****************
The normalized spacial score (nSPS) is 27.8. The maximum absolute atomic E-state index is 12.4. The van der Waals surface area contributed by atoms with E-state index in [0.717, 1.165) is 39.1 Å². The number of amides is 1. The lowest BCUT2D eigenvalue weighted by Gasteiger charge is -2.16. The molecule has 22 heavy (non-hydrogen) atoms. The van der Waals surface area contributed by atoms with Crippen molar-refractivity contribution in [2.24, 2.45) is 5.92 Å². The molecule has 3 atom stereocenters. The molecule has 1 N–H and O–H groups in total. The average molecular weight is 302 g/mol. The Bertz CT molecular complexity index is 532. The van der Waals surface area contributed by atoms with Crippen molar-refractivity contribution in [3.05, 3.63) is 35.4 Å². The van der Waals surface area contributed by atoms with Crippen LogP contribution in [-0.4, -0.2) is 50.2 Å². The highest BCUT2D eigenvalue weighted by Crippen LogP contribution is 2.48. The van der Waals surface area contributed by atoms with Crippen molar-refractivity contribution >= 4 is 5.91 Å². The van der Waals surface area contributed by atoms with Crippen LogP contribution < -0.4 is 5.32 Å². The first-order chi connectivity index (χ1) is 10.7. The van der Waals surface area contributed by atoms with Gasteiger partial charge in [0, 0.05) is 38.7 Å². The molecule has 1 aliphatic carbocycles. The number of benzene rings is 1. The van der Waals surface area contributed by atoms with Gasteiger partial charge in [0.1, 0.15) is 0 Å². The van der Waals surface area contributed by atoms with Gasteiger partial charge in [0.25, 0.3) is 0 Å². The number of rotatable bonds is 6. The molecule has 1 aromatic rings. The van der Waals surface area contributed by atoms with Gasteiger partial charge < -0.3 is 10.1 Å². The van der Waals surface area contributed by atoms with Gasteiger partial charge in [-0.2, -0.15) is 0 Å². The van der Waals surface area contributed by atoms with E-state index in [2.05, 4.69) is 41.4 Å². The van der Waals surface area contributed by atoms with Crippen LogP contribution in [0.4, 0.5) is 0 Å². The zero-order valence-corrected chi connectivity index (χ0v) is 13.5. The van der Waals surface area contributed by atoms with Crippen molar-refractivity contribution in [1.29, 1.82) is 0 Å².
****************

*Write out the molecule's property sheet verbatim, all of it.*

The normalized spacial score (nSPS) is 27.8. The maximum absolute atomic E-state index is 12.4. The van der Waals surface area contributed by atoms with E-state index in [0.717, 1.165) is 39.1 Å². The number of amides is 1. The lowest BCUT2D eigenvalue weighted by Gasteiger charge is -2.16. The molecule has 22 heavy (non-hydrogen) atoms. The van der Waals surface area contributed by atoms with Crippen molar-refractivity contribution in [2.24, 2.45) is 5.92 Å². The molecule has 3 atom stereocenters. The molecule has 1 N–H and O–H groups in total. The average molecular weight is 302 g/mol. The Bertz CT molecular complexity index is 532. The van der Waals surface area contributed by atoms with Crippen molar-refractivity contribution in [3.05, 3.63) is 35.4 Å². The van der Waals surface area contributed by atoms with Crippen LogP contribution in [-0.4, -0.2) is 50.2 Å². The highest BCUT2D eigenvalue weighted by Crippen LogP contribution is 2.48. The van der Waals surface area contributed by atoms with Crippen molar-refractivity contribution >= 4 is 5.91 Å². The van der Waals surface area contributed by atoms with Crippen LogP contribution < -0.4 is 5.32 Å². The first-order chi connectivity index (χ1) is 10.7. The van der Waals surface area contributed by atoms with Gasteiger partial charge in [0, 0.05) is 38.7 Å². The molecule has 1 aliphatic carbocycles. The number of benzene rings is 1. The van der Waals surface area contributed by atoms with Gasteiger partial charge in [0.1, 0.15) is 0 Å². The van der Waals surface area contributed by atoms with Gasteiger partial charge in [0.25, 0.3) is 0 Å². The number of rotatable bonds is 6. The molecule has 1 aromatic rings. The van der Waals surface area contributed by atoms with Gasteiger partial charge < -0.3 is 10.1 Å². The van der Waals surface area contributed by atoms with Gasteiger partial charge in [-0.2, -0.15) is 0 Å². The van der Waals surface area contributed by atoms with E-state index in [2.05, 4.69) is 41.4 Å². The van der Waals surface area contributed by atoms with Crippen LogP contribution in [0.4, 0.5) is 0 Å². The zero-order valence-corrected chi connectivity index (χ0v) is 13.5. The van der Waals surface area contributed by atoms with Crippen molar-refractivity contribution in [1.29, 1.82) is 0 Å².